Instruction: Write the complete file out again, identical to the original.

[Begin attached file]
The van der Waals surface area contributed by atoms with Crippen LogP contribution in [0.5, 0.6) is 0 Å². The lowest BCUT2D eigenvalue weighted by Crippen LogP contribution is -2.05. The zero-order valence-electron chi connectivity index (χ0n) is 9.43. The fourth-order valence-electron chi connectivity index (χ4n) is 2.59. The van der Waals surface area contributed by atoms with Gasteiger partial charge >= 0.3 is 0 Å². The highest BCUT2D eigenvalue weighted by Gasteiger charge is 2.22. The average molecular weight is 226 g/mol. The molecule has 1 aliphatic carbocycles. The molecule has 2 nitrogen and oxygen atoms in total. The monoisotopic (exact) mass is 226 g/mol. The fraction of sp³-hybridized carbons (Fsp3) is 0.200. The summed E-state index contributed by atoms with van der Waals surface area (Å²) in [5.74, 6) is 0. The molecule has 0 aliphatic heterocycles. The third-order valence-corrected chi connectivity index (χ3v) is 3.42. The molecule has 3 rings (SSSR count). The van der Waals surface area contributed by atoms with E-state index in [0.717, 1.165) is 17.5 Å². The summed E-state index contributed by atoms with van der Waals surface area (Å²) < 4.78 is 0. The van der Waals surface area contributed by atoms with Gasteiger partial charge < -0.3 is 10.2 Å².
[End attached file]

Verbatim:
The van der Waals surface area contributed by atoms with Crippen LogP contribution in [0.5, 0.6) is 0 Å². The lowest BCUT2D eigenvalue weighted by Crippen LogP contribution is -2.05. The zero-order valence-electron chi connectivity index (χ0n) is 9.43. The fourth-order valence-electron chi connectivity index (χ4n) is 2.59. The van der Waals surface area contributed by atoms with Gasteiger partial charge >= 0.3 is 0 Å². The highest BCUT2D eigenvalue weighted by Gasteiger charge is 2.22. The average molecular weight is 226 g/mol. The molecule has 1 aliphatic carbocycles. The molecule has 2 nitrogen and oxygen atoms in total. The monoisotopic (exact) mass is 226 g/mol. The fraction of sp³-hybridized carbons (Fsp3) is 0.200. The summed E-state index contributed by atoms with van der Waals surface area (Å²) in [5.74, 6) is 0. The molecule has 0 aliphatic heterocycles. The third-order valence-corrected chi connectivity index (χ3v) is 3.42. The molecule has 3 rings (SSSR count). The van der Waals surface area contributed by atoms with E-state index in [0.717, 1.165) is 17.5 Å². The summed E-state index contributed by atoms with van der Waals surface area (Å²) < 4.78 is 0. The van der Waals surface area contributed by atoms with Gasteiger partial charge < -0.3 is 10.2 Å².